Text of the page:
Unlike the motion studies of Eadweard Muybridge, who depicted movement as a series of discrete moments on separate, sequential negatives,
Marey’s analyses of motion are characterized by multiple exposures on a
single photographic plate. In this photograph, Charles Fremont, a civil
engineer who assisted Marey in his laboratory, used Marey’s method to
study blacksmiths at the anvil; the dynamic synthesis of their arced
blows traced the pattern of manual effort involved in the task.
Fremont’s photographic investigations into the conservation and
expenditure of energy during human labor established principles that
laid the foundation for modern industrial production.
The things you learn making animated gifs! Here is a set of damselflies in flight, with various speeds, in a report on an international exposition of air flight in the National Air and Space Museum’s rare book collection. While my French is not the greatest, it looks as if various institutions including le Muséum national d'histoire naturelle, la Station physiologique du Collège de France, and l'Institut Marey worked together to study flight of insects and other animals for the International Exposition on Flight, the first airshow held at the Grand Palais in Paris, 1909.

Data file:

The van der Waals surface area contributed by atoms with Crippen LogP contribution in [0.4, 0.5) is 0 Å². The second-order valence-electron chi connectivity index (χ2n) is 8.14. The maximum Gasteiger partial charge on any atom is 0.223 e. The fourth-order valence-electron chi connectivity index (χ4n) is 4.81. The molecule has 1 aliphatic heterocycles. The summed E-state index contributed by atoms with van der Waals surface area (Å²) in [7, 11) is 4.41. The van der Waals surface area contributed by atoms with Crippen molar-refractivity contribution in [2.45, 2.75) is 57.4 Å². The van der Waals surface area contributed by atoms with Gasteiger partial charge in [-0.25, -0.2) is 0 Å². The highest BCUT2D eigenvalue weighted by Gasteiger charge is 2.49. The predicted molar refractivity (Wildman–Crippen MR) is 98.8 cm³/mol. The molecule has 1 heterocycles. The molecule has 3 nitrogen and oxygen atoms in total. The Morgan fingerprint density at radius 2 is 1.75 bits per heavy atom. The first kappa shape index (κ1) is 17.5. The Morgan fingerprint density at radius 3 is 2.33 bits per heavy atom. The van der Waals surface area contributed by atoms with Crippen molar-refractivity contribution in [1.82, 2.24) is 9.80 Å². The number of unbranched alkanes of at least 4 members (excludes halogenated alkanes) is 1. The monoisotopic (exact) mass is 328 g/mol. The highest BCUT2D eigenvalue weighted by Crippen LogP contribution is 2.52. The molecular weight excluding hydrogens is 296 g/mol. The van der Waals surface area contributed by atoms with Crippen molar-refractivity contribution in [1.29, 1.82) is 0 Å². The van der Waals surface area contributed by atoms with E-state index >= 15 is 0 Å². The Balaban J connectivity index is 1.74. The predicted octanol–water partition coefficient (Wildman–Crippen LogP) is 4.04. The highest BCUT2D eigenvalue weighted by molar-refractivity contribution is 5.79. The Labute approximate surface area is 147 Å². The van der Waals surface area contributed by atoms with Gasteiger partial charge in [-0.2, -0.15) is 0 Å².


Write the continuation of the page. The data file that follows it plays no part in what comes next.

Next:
L'Institut Marey was named for Etienne-Jules Marey, a physiologist and contemporary of Eadweard Muybridge. Marey had developed a camera expressly for the scientific study of movement. His last assistant and later replacement as head of l'Insititut Marey, Lucien Bull, further developed the technique by devising a high-speed camera to capture never before seen phenomenon such as a bullet piercing a soap bubble. It was a camera like this that Bull probably used to take the photos of this damselfly. For the first time, they could see precisely how insects took flight. Marey and Bull’s “gun camera” would later develop into modern cinematography, birthing a whole new industry you are probably familiar with.